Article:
Why do we read prayers and creeds in our worship services?
The answer is simple. It is because the WHOLE Church is called a priesthood.
But you are a chosen race, a royal priesthood, a holy nation, a people for his own possession, that you may proclaim the excellencies of him who called you out of darkness into his marvelous light. (1 Peter 2.9)
So, since ALL the people of God are priests, shouldn’t we all be actively involved in the priestly function – worship? If we are all priests, we should all not only be present for and participating in worship, we should all be conducting worship.
In worship services, the worship leaders & musicians lead, but the people are actually performing the worship. The people are enabled to do this when they are given tools to read & respond. These tools are not replacements of the Bible. On the contrary, many even most tools are excerpts from the Bible. These tools should be seen as to the liturgy of worship what the hymnal is to the musical aspect of worship. They are intended to equip the people for doing the work of the priesthood.
The recited prayers are also part of the training manual for worship. They are not the only kind of prayers we should use during a service. Usually there will also be “free” prayer during worship. But the set prayers follow Biblical examples such as The Lord’s Prayer. They are usually well-stated prayers that uniquely express the common needs of God’s people. They are sometimes called collects because they are a collection of the needs of Christians that are brought to God by those who pray.
Set prayers are prayers that have a unique history to them. The following prayer has a special story attached to it:
“O God, who art the author of peace and lover of concord, in knowledge of whom standeth our eternal life, whose service is perfect freedom; defend us thy humble servants in all assault of our enemies; that we, surely trusting in thy defense, may not fear the power of any adversaries, through the might of Jesus Christ our Lord. Amen.”
This prayer was written by a minister in the city of Rome sometime during the fourth century A.D. It was composed at a time when barbarians were about to conquer the city. On the night on which it was prayed, the barbarians mysteriously left and never came back. The Church has kept this prayer which God so profoundly honored.
While this prayer was offered at a particular time in history, if one considers what is expressed we will see the near universality of what is expressed. We all, at one time or another, face assault from some enemy; we all, at times, have our freedom threatened. So, while the origin of the prayer may have been in the fourth century, we can easily see the adaptability and the contemporary applicability it posesses.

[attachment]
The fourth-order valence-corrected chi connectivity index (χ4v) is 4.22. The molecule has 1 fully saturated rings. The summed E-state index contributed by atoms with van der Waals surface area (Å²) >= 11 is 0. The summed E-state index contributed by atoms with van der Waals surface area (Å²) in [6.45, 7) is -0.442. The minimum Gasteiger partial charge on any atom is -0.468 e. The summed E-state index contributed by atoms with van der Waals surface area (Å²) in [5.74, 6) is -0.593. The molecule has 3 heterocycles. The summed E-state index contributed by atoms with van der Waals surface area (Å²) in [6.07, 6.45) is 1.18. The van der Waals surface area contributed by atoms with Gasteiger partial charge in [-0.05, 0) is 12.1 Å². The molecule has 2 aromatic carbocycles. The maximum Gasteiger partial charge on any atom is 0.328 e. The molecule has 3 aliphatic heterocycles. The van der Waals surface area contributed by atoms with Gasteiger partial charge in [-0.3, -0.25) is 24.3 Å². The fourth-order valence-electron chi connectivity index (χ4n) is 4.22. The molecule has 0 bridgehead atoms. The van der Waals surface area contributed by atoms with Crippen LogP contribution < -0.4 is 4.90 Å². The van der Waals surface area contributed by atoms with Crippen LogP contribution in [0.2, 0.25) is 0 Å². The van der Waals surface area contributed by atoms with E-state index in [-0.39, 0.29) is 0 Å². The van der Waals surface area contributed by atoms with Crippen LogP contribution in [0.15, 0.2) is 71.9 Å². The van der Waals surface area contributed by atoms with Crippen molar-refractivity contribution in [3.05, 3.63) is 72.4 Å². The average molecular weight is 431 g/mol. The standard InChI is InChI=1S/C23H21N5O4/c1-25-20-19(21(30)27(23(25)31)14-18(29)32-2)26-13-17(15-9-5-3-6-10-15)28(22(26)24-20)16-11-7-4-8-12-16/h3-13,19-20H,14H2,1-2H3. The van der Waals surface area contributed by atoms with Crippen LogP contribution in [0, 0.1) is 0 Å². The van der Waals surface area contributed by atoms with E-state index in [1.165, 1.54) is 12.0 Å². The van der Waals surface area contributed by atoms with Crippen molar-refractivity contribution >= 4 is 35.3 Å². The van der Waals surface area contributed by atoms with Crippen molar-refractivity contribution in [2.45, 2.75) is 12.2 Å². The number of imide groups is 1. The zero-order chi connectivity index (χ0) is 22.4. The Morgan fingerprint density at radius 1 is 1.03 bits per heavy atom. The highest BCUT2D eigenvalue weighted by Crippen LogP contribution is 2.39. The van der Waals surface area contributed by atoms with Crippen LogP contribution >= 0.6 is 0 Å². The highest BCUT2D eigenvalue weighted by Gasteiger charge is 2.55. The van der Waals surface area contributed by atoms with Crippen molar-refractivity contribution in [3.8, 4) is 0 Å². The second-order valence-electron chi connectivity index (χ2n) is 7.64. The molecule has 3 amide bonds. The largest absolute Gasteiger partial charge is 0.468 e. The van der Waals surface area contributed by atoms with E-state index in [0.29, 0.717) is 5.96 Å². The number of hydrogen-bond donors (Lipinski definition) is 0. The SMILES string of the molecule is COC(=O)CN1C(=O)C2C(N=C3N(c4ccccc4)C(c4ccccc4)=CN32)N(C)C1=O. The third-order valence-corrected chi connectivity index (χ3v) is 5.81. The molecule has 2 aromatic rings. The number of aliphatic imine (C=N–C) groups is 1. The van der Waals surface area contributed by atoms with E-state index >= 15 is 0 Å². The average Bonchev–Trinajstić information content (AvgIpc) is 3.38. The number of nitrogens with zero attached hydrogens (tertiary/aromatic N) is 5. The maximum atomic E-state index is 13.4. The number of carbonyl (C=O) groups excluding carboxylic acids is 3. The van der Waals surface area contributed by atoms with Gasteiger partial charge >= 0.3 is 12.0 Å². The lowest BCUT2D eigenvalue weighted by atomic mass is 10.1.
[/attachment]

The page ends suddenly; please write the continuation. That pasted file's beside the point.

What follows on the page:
The common objection, though to such “read prayers” is that they are not sincere. They are someone else’s words. They did not originate in our hearts or minds. They are therefore somehow inauthentic, or disingenuous. But this is not necessarily the case. People read vows at a wedding or even memorize what they want to say. Does this mean that they are insincere? Hardly. In fact, people very carefully choose their words when they are important and they really have to mean them. Remember, this is how people act at special occasions before special people. And to assume that offering to God words that someone else wrote in inherently inauthentic, inappropriate, would effectively eliminate any singing at church. We sing songs with lyrics written by others. Yet we understand that when we embrace the words written for us, when we personalize the sentiment, something very real, very personal often occurs through our singing in worship. I don’t think I have ever heard anyone object to that.
Just imagine what worship would be like if we placed the same restraints on singing as some want to place on praying. If everyone could only sing songs they had themselves written, or at least sing only lyrics they had composed – composed spontaneously on the spot – we would have a cacophony, not harmony! It would be a horrible experience! Are songs we sing – musical prayer, or musical expressions of praise – supposed to be any less intimate than spoken prayers? Yet we do not place such artificial restraints on our singing. (Thankfully!)
But how about the repetition? Doesn’t this lead to deadness? Again: No. People usually benefit from repeating what they love. Favorite, oft-recited portions of scripture such as Psalm 23, The Lord’s Prayer, and The Beatitudes all serve to illustrate this. How about certain hymns, Christmas carols, or simple songs such as Jesus Loves Me? These are repeated by the same people over and over. Does the repetition mean they are insincere or don’t mean what they say? Not at all. They are repeating what they love. More important, they are repeating what they mean. In fact, repetition is sometimes more difficult for people when they don’t mean what they are saying. And so it is true of every aspect of worship.
Finally, repetition has been called the “mother of learning.” Repetition is a way of learning basic elements of anything, including worship. Most Christians don’t know how to worship because they have been led to believe that it only comes naturally. But tt doesn’t come naturally. Perhaps it should, but it does not. At least not since the Fall, when sin entered into our world. In fact, nothing in the Christian life come naturally. It must be learned. (Why else would Jesus have to teach us to pray, as he does by the Lord’s Prayer?) And since repetition is the most basic way of learning, the worship service involves repeating certain important parts, which leads to learning.